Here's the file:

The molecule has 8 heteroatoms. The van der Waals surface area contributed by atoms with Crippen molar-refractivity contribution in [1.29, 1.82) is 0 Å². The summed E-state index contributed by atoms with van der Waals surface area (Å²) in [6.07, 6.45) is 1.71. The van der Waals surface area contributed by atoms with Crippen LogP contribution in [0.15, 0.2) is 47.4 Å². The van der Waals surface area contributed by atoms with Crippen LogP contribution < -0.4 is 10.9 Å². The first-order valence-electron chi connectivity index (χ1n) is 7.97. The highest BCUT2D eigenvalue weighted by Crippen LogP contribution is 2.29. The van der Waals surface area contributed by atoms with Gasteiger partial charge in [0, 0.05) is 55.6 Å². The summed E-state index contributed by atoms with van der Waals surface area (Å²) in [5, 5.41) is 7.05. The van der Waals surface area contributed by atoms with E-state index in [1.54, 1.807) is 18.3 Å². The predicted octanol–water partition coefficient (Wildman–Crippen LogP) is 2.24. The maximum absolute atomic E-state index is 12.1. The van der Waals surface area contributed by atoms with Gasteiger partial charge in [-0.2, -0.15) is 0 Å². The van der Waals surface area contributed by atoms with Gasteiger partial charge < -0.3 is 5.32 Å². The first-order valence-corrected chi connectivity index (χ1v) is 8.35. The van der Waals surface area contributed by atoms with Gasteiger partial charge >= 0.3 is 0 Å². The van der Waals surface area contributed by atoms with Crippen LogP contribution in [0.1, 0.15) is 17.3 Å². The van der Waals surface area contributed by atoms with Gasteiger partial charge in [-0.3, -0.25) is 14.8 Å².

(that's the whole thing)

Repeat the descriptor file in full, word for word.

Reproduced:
The molecule has 8 heteroatoms. The van der Waals surface area contributed by atoms with Crippen molar-refractivity contribution in [1.29, 1.82) is 0 Å². The summed E-state index contributed by atoms with van der Waals surface area (Å²) in [6.07, 6.45) is 1.71. The van der Waals surface area contributed by atoms with Crippen LogP contribution in [0.15, 0.2) is 47.4 Å². The van der Waals surface area contributed by atoms with Crippen LogP contribution < -0.4 is 10.9 Å². The first-order valence-electron chi connectivity index (χ1n) is 7.97. The highest BCUT2D eigenvalue weighted by Crippen LogP contribution is 2.29. The van der Waals surface area contributed by atoms with Gasteiger partial charge in [0, 0.05) is 55.6 Å². The summed E-state index contributed by atoms with van der Waals surface area (Å²) in [5, 5.41) is 7.05. The van der Waals surface area contributed by atoms with E-state index in [1.54, 1.807) is 18.3 Å². The predicted octanol–water partition coefficient (Wildman–Crippen LogP) is 2.24. The maximum absolute atomic E-state index is 12.1. The van der Waals surface area contributed by atoms with Gasteiger partial charge in [-0.2, -0.15) is 0 Å². The van der Waals surface area contributed by atoms with Gasteiger partial charge < -0.3 is 5.32 Å². The first-order valence-corrected chi connectivity index (χ1v) is 8.35. The van der Waals surface area contributed by atoms with Gasteiger partial charge >= 0.3 is 0 Å². The van der Waals surface area contributed by atoms with Crippen LogP contribution in [0.1, 0.15) is 17.3 Å². The van der Waals surface area contributed by atoms with Gasteiger partial charge in [-0.3, -0.25) is 14.8 Å².